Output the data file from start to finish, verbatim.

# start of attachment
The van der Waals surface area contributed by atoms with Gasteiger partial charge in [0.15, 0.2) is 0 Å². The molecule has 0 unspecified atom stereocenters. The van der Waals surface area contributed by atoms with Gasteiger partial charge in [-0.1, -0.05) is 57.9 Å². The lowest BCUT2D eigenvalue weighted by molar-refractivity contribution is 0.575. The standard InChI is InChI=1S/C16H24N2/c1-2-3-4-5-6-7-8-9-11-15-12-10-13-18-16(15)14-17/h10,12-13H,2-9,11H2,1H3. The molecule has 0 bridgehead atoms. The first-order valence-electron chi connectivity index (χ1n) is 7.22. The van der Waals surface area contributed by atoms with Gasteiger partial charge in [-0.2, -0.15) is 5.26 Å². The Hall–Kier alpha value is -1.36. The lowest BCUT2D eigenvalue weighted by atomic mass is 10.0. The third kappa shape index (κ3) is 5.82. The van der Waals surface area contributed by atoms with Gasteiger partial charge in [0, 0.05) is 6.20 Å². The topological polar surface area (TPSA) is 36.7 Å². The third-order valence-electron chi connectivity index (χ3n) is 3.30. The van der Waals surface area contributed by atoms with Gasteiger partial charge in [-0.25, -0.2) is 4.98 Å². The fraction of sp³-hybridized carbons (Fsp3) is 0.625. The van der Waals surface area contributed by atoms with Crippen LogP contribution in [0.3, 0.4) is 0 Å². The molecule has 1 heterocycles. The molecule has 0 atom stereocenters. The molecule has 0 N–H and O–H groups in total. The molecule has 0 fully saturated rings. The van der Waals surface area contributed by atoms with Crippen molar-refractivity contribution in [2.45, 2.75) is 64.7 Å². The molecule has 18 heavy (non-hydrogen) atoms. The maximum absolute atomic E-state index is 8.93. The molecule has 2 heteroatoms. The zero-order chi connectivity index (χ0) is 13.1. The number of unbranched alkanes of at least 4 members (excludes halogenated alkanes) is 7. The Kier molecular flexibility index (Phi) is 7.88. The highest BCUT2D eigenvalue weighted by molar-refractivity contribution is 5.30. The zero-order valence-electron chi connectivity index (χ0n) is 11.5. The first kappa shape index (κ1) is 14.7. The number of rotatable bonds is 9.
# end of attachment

The van der Waals surface area contributed by atoms with Gasteiger partial charge in [0.15, 0.2) is 0 Å². The molecule has 0 unspecified atom stereocenters. The van der Waals surface area contributed by atoms with Gasteiger partial charge in [-0.1, -0.05) is 57.9 Å². The lowest BCUT2D eigenvalue weighted by molar-refractivity contribution is 0.575. The standard InChI is InChI=1S/C16H24N2/c1-2-3-4-5-6-7-8-9-11-15-12-10-13-18-16(15)14-17/h10,12-13H,2-9,11H2,1H3. The molecule has 0 bridgehead atoms. The first-order valence-electron chi connectivity index (χ1n) is 7.22. The van der Waals surface area contributed by atoms with Gasteiger partial charge in [-0.2, -0.15) is 5.26 Å². The Hall–Kier alpha value is -1.36. The lowest BCUT2D eigenvalue weighted by atomic mass is 10.0. The third kappa shape index (κ3) is 5.82. The van der Waals surface area contributed by atoms with Gasteiger partial charge in [0, 0.05) is 6.20 Å². The topological polar surface area (TPSA) is 36.7 Å². The third-order valence-electron chi connectivity index (χ3n) is 3.30. The van der Waals surface area contributed by atoms with Gasteiger partial charge in [-0.25, -0.2) is 4.98 Å². The fraction of sp³-hybridized carbons (Fsp3) is 0.625. The van der Waals surface area contributed by atoms with Crippen LogP contribution in [0.3, 0.4) is 0 Å². The molecule has 1 heterocycles. The molecule has 0 atom stereocenters. The molecule has 0 N–H and O–H groups in total. The molecule has 0 fully saturated rings. The van der Waals surface area contributed by atoms with Crippen molar-refractivity contribution in [2.45, 2.75) is 64.7 Å². The molecule has 18 heavy (non-hydrogen) atoms. The maximum absolute atomic E-state index is 8.93. The molecule has 2 heteroatoms. The zero-order chi connectivity index (χ0) is 13.1. The number of unbranched alkanes of at least 4 members (excludes halogenated alkanes) is 7. The Kier molecular flexibility index (Phi) is 7.88. The highest BCUT2D eigenvalue weighted by molar-refractivity contribution is 5.30. The zero-order valence-electron chi connectivity index (χ0n) is 11.5. The first kappa shape index (κ1) is 14.7. The number of rotatable bonds is 9.